Immigrant Domestic Employees Slip Through Relief Cracks in U.S.
(Bloomberg) -- As the U.S. economy recovers and labor-market conditions improve, one category of workers still has a ways to go: domestic employees.
The resurgence of Covid-19 and the prospect of remote work in the longer run has brought further hardship on a segment of the labor force -- predominantly women of color -- that was poorly paid and little protected even before the pandemic hit.
“There are many dimensions of exclusion, which contribute to the fact that they have low earnings and can’t work their way out of poverty,” said Martha Chen, a public policy-lecturer at the Harvard Kennedy School. “What doesn’t fit very easily for domestic workers is the enforcement of labor regulations, because the workplace is a private home.”
More than one in three domestic workers are immigrants, and hundreds of thousands of undocumented maids and housekeepers are likely undercounted. The informality and lack of regulation is what attract many to the job. Stripped of bargaining power, foreign-born domestic employees are estimated to make almost $2 less per hour than their American counterparts. Now the coronavirus crisis has left many with even lower income, if at all.
The care economy has been among the fastest-growing segments of the labor market as the population ages and home health aides enable the elderly to stay in their homes longer.
To help protect the profession, Democrats in the Senate re-introduced last month the National Domestic Workers Bill of Rights. First presented by then-Senator Kamala Harris in 2019, the bill would ensure paid sick leave as well as meal and rest breaks for homecare employees, on top of extending civil-rights protections to this category. Ten states, including New York, already have bills of rights for domestic workers.
For the undocumented, the situation is worse, because they typically have no access to government aid when they lose their job. The state of New York started a $2.1 billion fund this month for workers excluded from unemployment benefits, including undocumented immigrants. Domestic employees are expected to make up a large share of applicants.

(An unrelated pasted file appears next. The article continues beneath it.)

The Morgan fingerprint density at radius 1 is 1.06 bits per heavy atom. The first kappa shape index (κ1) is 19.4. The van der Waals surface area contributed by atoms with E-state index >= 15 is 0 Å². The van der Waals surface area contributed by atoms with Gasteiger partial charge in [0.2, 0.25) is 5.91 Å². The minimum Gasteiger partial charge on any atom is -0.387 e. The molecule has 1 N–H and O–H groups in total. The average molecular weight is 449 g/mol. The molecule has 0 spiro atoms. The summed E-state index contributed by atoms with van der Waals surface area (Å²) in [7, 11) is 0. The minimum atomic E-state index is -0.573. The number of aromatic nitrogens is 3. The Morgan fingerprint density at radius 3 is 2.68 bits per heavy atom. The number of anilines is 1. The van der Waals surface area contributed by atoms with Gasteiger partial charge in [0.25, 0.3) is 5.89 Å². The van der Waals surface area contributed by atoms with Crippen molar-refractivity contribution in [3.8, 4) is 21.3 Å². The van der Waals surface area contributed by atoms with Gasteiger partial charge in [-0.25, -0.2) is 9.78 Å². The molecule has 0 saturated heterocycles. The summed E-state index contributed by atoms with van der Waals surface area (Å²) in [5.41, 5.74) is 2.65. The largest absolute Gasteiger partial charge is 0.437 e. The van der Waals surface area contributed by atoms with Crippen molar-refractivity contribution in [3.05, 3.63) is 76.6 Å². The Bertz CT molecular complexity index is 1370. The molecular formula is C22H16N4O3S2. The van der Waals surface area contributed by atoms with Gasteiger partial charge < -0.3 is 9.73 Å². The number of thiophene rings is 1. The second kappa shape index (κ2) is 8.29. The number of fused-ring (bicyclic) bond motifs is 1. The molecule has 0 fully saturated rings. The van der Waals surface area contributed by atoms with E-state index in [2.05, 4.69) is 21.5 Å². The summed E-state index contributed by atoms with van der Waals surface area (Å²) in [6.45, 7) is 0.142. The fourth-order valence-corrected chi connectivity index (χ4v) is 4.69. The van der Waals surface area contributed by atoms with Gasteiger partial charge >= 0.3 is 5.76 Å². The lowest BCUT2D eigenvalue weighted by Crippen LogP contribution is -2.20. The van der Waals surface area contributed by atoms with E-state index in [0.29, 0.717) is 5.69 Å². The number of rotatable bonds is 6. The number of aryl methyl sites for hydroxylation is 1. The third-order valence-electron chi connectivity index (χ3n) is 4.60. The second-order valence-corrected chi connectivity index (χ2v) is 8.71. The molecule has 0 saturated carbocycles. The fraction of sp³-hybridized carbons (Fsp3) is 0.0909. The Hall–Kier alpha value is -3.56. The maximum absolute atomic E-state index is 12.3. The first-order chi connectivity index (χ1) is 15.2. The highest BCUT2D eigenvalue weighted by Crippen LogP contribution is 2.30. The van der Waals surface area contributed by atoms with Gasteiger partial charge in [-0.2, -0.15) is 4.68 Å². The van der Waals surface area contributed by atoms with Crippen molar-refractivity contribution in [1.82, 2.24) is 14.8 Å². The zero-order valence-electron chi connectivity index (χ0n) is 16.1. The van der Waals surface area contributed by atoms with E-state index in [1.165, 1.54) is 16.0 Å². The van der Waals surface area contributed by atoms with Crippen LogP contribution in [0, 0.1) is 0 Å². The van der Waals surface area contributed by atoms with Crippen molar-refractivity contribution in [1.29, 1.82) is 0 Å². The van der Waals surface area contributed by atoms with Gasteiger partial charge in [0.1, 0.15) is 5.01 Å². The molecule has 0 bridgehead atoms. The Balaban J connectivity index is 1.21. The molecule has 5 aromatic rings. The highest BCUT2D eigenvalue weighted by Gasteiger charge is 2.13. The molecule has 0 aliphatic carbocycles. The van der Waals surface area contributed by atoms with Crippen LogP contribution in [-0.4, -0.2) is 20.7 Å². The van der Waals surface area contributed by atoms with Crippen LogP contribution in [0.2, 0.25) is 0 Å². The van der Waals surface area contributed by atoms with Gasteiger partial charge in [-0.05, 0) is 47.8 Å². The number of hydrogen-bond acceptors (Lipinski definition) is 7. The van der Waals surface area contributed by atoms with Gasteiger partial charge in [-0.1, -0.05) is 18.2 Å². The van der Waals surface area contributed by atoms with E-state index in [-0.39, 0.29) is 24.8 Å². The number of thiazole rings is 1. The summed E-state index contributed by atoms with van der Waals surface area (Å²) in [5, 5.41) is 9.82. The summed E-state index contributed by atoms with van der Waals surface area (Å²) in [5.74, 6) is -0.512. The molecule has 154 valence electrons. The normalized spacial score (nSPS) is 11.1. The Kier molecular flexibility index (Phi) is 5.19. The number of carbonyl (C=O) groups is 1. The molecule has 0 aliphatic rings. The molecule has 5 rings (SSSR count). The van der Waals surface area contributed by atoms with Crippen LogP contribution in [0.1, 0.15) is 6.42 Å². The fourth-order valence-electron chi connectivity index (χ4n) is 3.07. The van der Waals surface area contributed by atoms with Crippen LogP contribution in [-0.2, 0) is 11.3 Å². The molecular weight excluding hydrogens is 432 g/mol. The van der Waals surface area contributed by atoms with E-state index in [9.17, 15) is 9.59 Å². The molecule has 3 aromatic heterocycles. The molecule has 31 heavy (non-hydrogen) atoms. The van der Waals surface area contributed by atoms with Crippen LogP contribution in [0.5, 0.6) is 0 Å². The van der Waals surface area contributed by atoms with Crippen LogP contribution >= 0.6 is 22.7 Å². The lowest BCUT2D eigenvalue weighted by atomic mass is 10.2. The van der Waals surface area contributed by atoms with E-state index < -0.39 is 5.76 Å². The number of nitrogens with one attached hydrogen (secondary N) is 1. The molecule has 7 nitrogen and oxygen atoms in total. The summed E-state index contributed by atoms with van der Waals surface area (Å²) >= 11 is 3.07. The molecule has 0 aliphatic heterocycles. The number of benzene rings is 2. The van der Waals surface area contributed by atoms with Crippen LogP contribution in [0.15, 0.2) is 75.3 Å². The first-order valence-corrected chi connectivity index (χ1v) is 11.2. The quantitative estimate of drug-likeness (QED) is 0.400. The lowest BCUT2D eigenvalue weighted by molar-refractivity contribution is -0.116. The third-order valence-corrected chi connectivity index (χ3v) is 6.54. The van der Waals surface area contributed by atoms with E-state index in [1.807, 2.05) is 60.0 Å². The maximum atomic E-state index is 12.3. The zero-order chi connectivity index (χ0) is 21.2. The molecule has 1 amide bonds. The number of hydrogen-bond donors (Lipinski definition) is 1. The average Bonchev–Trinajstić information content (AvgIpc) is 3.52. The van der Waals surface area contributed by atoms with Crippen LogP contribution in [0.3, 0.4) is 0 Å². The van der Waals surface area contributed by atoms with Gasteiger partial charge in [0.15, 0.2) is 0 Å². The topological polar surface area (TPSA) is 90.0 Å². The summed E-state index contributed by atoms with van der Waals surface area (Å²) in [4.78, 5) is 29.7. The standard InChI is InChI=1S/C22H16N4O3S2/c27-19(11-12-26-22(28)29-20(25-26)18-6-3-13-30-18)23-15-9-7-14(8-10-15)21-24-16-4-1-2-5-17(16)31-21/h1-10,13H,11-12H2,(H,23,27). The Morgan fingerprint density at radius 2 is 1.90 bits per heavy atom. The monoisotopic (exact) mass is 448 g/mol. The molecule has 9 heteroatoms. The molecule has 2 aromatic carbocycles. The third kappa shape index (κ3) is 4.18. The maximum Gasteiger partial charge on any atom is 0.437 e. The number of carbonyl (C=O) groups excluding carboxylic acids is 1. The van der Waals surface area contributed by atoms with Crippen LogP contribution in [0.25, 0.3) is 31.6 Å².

For years, Gilda Blanco was among these undocumented immigrants. In 2008, she traded her native Guatemala for upstate New York to make $1.25 per hour as a live-in house-cleaner. Her 18-hour shifts often included episodes of racism, as well as verbal and sexual harassment, she said. One time, an employer wouldn’t let her start cleaning before putting on a maid costume.
Blanco, who barely spoke English at the time, said she normalized these degrading experiences. “I didn’t know the definition of domestic worker,” she said. “I didn’t know the definition of immigrant.”
She eventually moved to Seattle, which has one of the most comprehensive pro-domestic worker laws in the country. She is now a full-time advocate for the rights of immigrant cleaners, and sits on the board of the National Domestic Workers Alliance, an advocacy group.
In June, she met with Vice President Harris in Washington with other immigrant women to discuss the hardships they face.
Blanco, now a green-card holder, said that while she was able to turn her life around, thousands of her “sisters” are still battling to make ends meet.
“Work as a domestic worker is like any work, we contribute to the economy,” Blanco said. “We are people, we deserve to have a better life, better work conditions, a salary.”
As of last month, 29% of Spanish-speaking domestic workers in a survey by the NDWA were still out of work. Among those who had a job, almost 90% said they worked fewer hours than normal, according to the survey.
Luiza Rodrigues was able to get her old jobs back -- and more.
When the lockdowns left her without work last year, Rodrigues wasn’t able to get relief. She said she was lucky that some of her clients continued to pay for previously scheduled services -- the only safety net she had.
As restrictions began going away last summer, some of her customers returned, while new ones began requesting her services. Rodrigues, who moved to Maryland from Brazil in 2011, was cleaning around 15 houses a week before the pandemic hit, getting help from two other immigrant cleaners.
Now she’s working more hours and charging higher rates.
“People are realizing the importance of keeping everything clean,” Rodrigues said.
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